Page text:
What to do af­ter in­cur­ring storm dam­age

The Review - - CLASSIFIEDS -

The 2017 hur­ri­cane sea­son proved es­pe­cially dev­as­tat­ing for mil­lions of peo­ple in both Texas and Florida. Upon mak­ing land­fall in Texas in late Au­gust, Hur­ri­cane Har­vey be­came the first Cat­e­gory 3 or higher hur­ri­cane in the United States since Hur­ri­cane Wilma in 2005. In its wake, Har­vey left dam­age that Texas gov­er­nor Greg Ab­bott es­ti­mated could cost as much as $180 bil­lion to re­pair. Just a cou­ple of weeks af­ter Hur­ri­cane Har­vey touched down, Hur­ri­cane Irma hit Florida as a Cat­e­gory 4 storm, knock­ing out power to nearly seven mil­lion peo­ple. Se­vere storms like hur­ri­canes do not dis­crim­i­nate, and when such storms fi­nally dis­si­pate, peo­ple from all walks of life are left to deal with the often dev­as­tat­ing con­se­quences. Prop­erty dam­age is one such con­se­quence, and the fol­low­ing are some things peo­ple can do in the af­ter­math of storms that caused dam­age to their prop­erty. • Con­tact your in­sur­ance provider. Not all dam­age re­sult­ing from storms will nec­es­sar­ily be cov­ered by in­sur­ance poli­cies, but it’s still im­per­a­tive that peo­ple con­tact their in­sur­ance com­pa­nies as soon as pos­si­ble af­ter their homes or ve­hi­cles have been dam­aged. Agents can help pol­icy hold­ers learn if their poli­cies cover the dam­age done to their prop­erty and to what ex­tent their cov­er­age will help them re­cover. Many peo­ple will likely be mak­ing sim­i­lar calls, so pol­icy hold­ers should try to be as pa­tient as pos­si­ble.

HARD­WOOD FLOOR­ING • Doc­u­ment the dam­age. Peo­ple whose prop­erty has been dam­aged should use their smart­phones and cam­eras to doc­u­ment the dam­age as ex­ten­sively as pos­si­ble. Take pho­tos from var­i­ous an­gles be­fore you be­gin clean­ing up. Providers may re­quire vis­ual ev­i­dence of the dam­age be­fore they be­gin pro­cess­ing your claim, so ask about those re­quire­ments when contacting your in­sur­ance agent. • Avoid downed power lines. In ad­di­tion to pro­tect­ing the in­vest­ments you have made in your prop­erty and your pos­ses­sions, it’s im­por­tant to re­mem­ber to pro­tect your­self. Avoid downed power lines, re­port­ing any to your lo­cal power com­pany as soon as you see them. • Let the pro­fes­sion­als do the work. It can be tempt­ing for home­own­ers to try to do some electrical work around their homes af­ter their homes have been dam­aged by storms. Elec­tri­cians are likely busy and might not be able to as­sess or re­pair dam­age for days, if not weeks. But it’s still best to wait and al­low pro­fes­sion­als to do the work. Ex­pe­ri­enced pro­fes­sion­als rec­og­nize po­ten­tially harm­ful, if not deadly, is­sues that may be lurk­ing be­neath the dam­age, so it’s al­ways best to leave the work to pri­vate elec­tri­cians or lo­cal power com­pany work crews. • Re­visit in­sur­ance poli­cies. Af­ter suf­fer­ing dam­age to their homes or ve­hi­cles, men and women may ben­e­fit by re­vis­it­ing their cov­er­age and in­creas­ing that cov­er­age in an­tic­i­pa­tion of fu­ture dis­as­ters. Storm dam­age can turn in­di­vid­u­als’ lives up­side down. But re­main­ing calm and work­ing in har­mony with in­sur­ance agen­cies and power com­pa­nies can help storm vic­tims re­cover quickly.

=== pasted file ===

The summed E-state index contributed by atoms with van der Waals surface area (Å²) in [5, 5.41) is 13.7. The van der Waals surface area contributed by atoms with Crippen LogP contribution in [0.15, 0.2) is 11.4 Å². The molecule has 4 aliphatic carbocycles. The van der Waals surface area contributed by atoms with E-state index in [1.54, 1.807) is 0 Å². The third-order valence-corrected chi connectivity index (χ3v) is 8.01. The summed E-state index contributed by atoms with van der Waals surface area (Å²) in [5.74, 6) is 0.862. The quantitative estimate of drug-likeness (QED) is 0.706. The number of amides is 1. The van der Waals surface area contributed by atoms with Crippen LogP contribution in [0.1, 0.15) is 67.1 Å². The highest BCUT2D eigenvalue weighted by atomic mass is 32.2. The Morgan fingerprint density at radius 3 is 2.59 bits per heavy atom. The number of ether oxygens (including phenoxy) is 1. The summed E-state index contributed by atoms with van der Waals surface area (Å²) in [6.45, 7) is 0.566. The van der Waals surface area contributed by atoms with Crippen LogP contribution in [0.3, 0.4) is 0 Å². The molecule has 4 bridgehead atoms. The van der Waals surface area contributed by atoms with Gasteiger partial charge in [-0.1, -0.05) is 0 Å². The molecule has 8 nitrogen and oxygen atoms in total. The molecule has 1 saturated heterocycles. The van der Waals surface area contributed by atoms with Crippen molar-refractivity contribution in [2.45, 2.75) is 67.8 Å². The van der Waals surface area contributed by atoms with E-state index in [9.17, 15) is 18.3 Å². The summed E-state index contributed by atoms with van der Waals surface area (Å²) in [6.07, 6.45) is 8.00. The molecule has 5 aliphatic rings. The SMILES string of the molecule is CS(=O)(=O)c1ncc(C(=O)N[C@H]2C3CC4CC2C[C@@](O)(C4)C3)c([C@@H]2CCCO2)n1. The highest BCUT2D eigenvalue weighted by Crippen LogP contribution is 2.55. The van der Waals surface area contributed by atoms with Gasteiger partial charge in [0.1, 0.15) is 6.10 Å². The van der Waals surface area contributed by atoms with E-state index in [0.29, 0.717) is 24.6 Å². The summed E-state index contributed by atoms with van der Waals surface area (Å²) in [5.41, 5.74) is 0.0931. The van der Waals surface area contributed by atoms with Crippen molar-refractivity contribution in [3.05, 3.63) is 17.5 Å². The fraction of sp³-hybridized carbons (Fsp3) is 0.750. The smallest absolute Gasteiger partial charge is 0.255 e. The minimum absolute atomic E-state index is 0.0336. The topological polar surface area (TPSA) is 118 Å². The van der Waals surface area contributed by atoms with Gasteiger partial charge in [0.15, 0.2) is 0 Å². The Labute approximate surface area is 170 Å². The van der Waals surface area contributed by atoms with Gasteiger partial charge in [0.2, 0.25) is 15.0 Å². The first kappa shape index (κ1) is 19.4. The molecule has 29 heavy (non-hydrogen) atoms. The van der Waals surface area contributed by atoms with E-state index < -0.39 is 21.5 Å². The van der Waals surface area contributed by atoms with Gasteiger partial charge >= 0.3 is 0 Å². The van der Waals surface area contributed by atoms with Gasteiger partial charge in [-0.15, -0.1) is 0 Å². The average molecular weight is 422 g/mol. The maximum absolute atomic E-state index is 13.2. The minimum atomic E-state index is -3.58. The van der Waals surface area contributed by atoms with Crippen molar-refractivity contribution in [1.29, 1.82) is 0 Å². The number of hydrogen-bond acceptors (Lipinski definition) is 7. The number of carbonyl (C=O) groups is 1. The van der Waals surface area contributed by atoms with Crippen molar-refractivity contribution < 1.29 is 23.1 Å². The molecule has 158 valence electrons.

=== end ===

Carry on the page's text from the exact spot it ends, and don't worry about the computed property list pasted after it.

Newspapers in English

Newspapers from USA

© PressReader. All rights reserved.